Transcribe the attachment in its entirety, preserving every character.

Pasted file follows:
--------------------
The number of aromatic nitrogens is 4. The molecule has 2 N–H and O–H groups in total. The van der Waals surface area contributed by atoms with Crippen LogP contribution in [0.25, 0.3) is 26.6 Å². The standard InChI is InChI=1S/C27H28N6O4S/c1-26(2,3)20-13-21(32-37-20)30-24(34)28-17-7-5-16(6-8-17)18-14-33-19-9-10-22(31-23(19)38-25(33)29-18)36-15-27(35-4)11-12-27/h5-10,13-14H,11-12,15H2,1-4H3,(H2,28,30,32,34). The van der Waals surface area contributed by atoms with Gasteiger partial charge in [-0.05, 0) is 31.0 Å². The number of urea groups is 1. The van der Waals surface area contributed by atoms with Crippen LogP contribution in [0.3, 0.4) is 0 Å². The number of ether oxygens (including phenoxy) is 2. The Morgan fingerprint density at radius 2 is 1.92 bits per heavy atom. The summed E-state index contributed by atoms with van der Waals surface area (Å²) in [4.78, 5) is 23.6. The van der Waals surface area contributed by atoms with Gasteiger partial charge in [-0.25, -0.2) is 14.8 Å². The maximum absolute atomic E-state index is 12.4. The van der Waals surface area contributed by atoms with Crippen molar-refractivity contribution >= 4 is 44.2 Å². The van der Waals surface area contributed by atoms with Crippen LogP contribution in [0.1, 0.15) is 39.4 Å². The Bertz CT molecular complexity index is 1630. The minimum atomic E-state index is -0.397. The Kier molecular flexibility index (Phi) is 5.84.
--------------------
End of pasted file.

The number of aromatic nitrogens is 4. The molecule has 2 N–H and O–H groups in total. The van der Waals surface area contributed by atoms with Crippen LogP contribution in [0.25, 0.3) is 26.6 Å². The standard InChI is InChI=1S/C27H28N6O4S/c1-26(2,3)20-13-21(32-37-20)30-24(34)28-17-7-5-16(6-8-17)18-14-33-19-9-10-22(31-23(19)38-25(33)29-18)36-15-27(35-4)11-12-27/h5-10,13-14H,11-12,15H2,1-4H3,(H2,28,30,32,34). The van der Waals surface area contributed by atoms with Gasteiger partial charge in [-0.05, 0) is 31.0 Å². The number of urea groups is 1. The van der Waals surface area contributed by atoms with Crippen LogP contribution in [0.3, 0.4) is 0 Å². The number of ether oxygens (including phenoxy) is 2. The Morgan fingerprint density at radius 2 is 1.92 bits per heavy atom. The summed E-state index contributed by atoms with van der Waals surface area (Å²) in [4.78, 5) is 23.6. The van der Waals surface area contributed by atoms with Gasteiger partial charge in [-0.25, -0.2) is 14.8 Å². The maximum absolute atomic E-state index is 12.4. The van der Waals surface area contributed by atoms with Crippen molar-refractivity contribution >= 4 is 44.2 Å². The van der Waals surface area contributed by atoms with Crippen LogP contribution in [0.1, 0.15) is 39.4 Å². The Bertz CT molecular complexity index is 1630. The minimum atomic E-state index is -0.397. The Kier molecular flexibility index (Phi) is 5.84.